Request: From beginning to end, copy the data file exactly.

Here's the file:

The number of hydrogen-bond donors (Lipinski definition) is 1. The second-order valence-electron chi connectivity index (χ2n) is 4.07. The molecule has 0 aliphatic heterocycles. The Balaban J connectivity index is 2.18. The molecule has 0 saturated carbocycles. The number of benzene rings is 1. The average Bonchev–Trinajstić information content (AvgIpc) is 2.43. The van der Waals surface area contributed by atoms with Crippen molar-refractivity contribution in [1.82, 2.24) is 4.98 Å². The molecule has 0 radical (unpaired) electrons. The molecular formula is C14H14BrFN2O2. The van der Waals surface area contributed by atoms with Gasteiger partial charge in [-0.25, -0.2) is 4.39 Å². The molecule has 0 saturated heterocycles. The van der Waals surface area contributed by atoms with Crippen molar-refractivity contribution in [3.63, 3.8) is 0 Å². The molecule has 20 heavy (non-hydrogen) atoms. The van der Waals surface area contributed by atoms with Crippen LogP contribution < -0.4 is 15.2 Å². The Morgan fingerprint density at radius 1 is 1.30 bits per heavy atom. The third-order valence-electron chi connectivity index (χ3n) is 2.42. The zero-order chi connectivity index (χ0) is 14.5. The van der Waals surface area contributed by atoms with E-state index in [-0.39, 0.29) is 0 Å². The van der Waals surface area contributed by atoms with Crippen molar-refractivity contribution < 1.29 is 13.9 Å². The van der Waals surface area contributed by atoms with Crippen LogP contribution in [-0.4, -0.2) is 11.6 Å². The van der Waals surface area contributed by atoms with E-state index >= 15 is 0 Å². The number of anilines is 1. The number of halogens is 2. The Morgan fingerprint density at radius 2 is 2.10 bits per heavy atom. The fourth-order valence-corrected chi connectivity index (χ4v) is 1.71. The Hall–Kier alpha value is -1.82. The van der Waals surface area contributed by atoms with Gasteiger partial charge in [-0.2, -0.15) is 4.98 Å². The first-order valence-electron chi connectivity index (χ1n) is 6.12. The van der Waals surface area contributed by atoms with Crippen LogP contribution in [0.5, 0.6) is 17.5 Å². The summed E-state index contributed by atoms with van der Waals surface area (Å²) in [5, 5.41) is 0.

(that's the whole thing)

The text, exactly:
The number of hydrogen-bond donors (Lipinski definition) is 1. The second-order valence-electron chi connectivity index (χ2n) is 4.07. The molecule has 0 aliphatic heterocycles. The Balaban J connectivity index is 2.18. The molecule has 0 saturated carbocycles. The number of benzene rings is 1. The average Bonchev–Trinajstić information content (AvgIpc) is 2.43. The van der Waals surface area contributed by atoms with Crippen molar-refractivity contribution in [1.82, 2.24) is 4.98 Å². The molecule has 0 radical (unpaired) electrons. The molecular formula is C14H14BrFN2O2. The van der Waals surface area contributed by atoms with Gasteiger partial charge in [-0.25, -0.2) is 4.39 Å². The molecule has 0 saturated heterocycles. The van der Waals surface area contributed by atoms with Crippen molar-refractivity contribution in [3.63, 3.8) is 0 Å². The molecule has 20 heavy (non-hydrogen) atoms. The van der Waals surface area contributed by atoms with Crippen LogP contribution < -0.4 is 15.2 Å². The Morgan fingerprint density at radius 1 is 1.30 bits per heavy atom. The third-order valence-electron chi connectivity index (χ3n) is 2.42. The zero-order chi connectivity index (χ0) is 14.5. The van der Waals surface area contributed by atoms with E-state index in [-0.39, 0.29) is 0 Å². The van der Waals surface area contributed by atoms with Crippen molar-refractivity contribution < 1.29 is 13.9 Å². The van der Waals surface area contributed by atoms with Crippen LogP contribution in [-0.4, -0.2) is 11.6 Å². The van der Waals surface area contributed by atoms with E-state index >= 15 is 0 Å². The number of anilines is 1. The number of halogens is 2. The Morgan fingerprint density at radius 2 is 2.10 bits per heavy atom. The fourth-order valence-corrected chi connectivity index (χ4v) is 1.71. The Hall–Kier alpha value is -1.82. The van der Waals surface area contributed by atoms with Gasteiger partial charge in [-0.2, -0.15) is 4.98 Å². The first-order valence-electron chi connectivity index (χ1n) is 6.12. The van der Waals surface area contributed by atoms with Crippen LogP contribution in [0.5, 0.6) is 17.5 Å². The summed E-state index contributed by atoms with van der Waals surface area (Å²) in [5, 5.41) is 0.